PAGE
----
Sniffing out misconduct can be a matter of serendipity — or luck, as Lyons' attorneys discovered.  The evidence that eventually set Lyons free came to light only because of one sentence buried in a 40-page draft of a probation officer's sentencing report. Those drafts are dense and at times ignored, but this one offered a tantalizing clue: an account by one of Lyons' accusers, a federal inmate, that differed from his testimony during the trial.  That stuck out to Robert Berry, one of Lyons' attorneys, who wondered what else he hadn't been told. His digging led to hundreds of pages of other evidence prosecutors had never disclosed.  "If it wasn't for that one sentence, he would be in prison right now, probably for the rest of his life," Berry said. "The scary part is it probably does happen every day and nobody ever figures it out."  One reason violations may go undetected is that only a small fraction of criminal cases ever get the scrutiny of a trial, the process most likely to identify misconduct. Trials play a "very important" role, said former deputy attorney general David Ogden, because they force judges and attorneys to review a case in far more exacting detail.  The number of people charged with crimes in federal district courts has almost doubled over the past 15 years. Yet the number whose cases actually go to trial has fallen almost 30%, to about 3,500 last year, USA TODAY found. Last year, just four defendants out of 100 went to trial; the rest struck plea bargains that resolved their cases quickly, with far less scrutiny from judges.  "We really should be more concerned about the cases we don't know about," said Levenson, the Loyola professor. "Many of the types of misconduct you identified could happen every day, and we'd never know about it if defendants plead out."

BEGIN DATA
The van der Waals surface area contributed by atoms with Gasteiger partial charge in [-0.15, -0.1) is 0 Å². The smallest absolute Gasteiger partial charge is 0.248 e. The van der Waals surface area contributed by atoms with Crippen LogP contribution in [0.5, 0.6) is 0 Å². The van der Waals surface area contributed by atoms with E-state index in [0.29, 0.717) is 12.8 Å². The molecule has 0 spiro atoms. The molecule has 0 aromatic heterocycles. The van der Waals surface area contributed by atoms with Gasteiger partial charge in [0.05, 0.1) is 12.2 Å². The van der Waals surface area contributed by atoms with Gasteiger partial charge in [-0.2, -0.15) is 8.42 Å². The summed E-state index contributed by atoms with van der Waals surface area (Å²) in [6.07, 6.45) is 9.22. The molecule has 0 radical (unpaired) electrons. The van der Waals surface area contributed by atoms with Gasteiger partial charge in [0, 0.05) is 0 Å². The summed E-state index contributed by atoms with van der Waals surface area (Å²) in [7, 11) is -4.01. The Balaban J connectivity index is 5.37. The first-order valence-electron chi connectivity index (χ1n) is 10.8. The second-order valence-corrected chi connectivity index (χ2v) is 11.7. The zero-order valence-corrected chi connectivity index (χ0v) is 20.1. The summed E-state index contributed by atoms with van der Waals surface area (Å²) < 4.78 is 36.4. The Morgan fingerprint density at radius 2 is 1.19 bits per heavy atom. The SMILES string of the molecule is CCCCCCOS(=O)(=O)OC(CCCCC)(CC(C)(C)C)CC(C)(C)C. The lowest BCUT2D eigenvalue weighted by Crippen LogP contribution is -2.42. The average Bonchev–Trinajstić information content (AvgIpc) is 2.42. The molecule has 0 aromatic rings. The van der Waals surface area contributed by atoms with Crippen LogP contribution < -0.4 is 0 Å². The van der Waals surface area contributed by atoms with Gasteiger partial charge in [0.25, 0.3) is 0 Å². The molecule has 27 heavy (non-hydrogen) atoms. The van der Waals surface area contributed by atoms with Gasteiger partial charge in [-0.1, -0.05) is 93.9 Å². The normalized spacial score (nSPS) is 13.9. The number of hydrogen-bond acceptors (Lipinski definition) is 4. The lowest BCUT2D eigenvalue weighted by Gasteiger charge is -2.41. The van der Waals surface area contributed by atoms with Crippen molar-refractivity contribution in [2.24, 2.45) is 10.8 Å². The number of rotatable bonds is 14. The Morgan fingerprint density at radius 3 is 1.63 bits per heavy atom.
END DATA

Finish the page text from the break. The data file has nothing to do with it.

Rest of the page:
Deliberate violations